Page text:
Hi, I'm curious about CSA options here in Missoula. The time is coming to book a share and I'm wondering which farms offer these opportunities. I think Garden City harvest has one, but what about others. What about in the Bitterroot?
It is my understanding that a full share typically feeds a family of four. I'm curious if anyone knows of a matching service where one couple could match with another so that a share for a family of four would actually be eaten?
My bad. CSA stands for Community Supported Agriculture. Basically, you pay a farmer at the start of the season for a "share" in their harvest. The shares typically feed a family of four for a week with whatever's in season. You can buy 1/2 shares too, I think. In Missoula, these opportunities seem to get snapped up pretty quickly. So i was wondering if anyone knew of new farmers or new CSA options. Greg
There are a number of CSA's around Missoula, many don't publicize, but I have started to see listings popping up on craigslist - this one from today: Smart Starts Farm and Landscape has begun selling Community Supported Agriculture (CSA) shares in our new farm! If you buy a full share, you will receive a weekly box of local, organic veggies delivered to your door. Full shares ($350) last from June to October and are delivered every week. Half shares ($200) run from June to October too, but they are delivered every other week. A limited number of shares is available, so email smartstartsfl(at)gmail(dot)com, or call (406) 493-9453 soon to reserve your place. Shares sold on a first come first serve basis.
There is also one through the Western Montana Grower's Cooperative.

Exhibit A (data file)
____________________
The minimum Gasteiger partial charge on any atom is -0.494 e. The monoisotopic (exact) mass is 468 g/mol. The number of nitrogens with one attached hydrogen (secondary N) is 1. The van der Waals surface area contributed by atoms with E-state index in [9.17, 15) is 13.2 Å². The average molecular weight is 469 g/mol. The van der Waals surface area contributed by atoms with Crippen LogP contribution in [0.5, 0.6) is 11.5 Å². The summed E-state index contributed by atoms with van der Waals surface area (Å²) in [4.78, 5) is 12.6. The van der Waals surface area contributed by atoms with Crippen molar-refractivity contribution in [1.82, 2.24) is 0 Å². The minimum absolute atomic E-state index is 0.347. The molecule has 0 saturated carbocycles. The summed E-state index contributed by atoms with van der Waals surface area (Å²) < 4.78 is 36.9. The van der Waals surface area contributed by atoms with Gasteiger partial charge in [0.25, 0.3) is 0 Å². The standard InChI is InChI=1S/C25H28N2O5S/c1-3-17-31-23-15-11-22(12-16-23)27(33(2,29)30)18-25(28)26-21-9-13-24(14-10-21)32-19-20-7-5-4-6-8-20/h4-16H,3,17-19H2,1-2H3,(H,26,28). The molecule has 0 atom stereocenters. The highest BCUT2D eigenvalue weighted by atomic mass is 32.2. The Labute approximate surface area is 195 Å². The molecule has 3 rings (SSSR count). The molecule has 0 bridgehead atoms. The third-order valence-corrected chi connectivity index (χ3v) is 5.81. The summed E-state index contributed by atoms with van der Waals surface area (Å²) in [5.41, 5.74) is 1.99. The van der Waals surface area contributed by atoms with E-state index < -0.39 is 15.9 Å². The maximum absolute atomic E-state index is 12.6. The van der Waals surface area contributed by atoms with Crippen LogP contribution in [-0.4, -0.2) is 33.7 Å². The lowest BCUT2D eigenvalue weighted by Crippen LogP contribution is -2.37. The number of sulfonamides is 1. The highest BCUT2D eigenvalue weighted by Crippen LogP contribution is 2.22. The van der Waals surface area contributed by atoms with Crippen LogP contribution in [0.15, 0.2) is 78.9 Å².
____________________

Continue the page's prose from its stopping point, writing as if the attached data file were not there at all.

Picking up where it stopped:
edibleMISSOULA, a quarterly publication, endeavors to create and grow community through our connection to local foods.
You can search for a CSA in your area by clicking the link below which will take you to a search page at localharvest.org, simply enter your zip & get a list. I believe you can also subscribe to get local events postings. Enjoy....Luv D
ABOUT CSA Over the last 20 years, Community Supported Agriculture (CSA) has become a popular way for consumers to buy local, seasonal food directly from a farmer. Here are the basics: a farmer offers a certain number of "shares" to the public. Typically the share consists of a box of vegetables, but other farm products may be included. Interested consumers purchase a share (aka a "membership" or a "subscription") and in return receive a box (bag, basket) of seasonal produce each week throughout the farming season.
This arrangement creates several rewards for both the farmer and the consumer. In brief...
Advantages for farmers:
* Get to spend time marketing the food early in the year, before their 16 hour days in the field begin * Receive payment early in the season, which helps with the farm's cash flow * Have an opportunity to get to know the people who eat the food they grow
Advantages for consumers:
* Eat ultra-fresh food, with all the flavor and vitamin benefits * Get exposed to new vegetables and new ways of cooking * Usually get to visit the farm at least once a season * Find that kids typically favor food from "their" farm – even veggies they've never been known to eat * Develop a relationship with the farmer who grows their food and learn more about how food is grown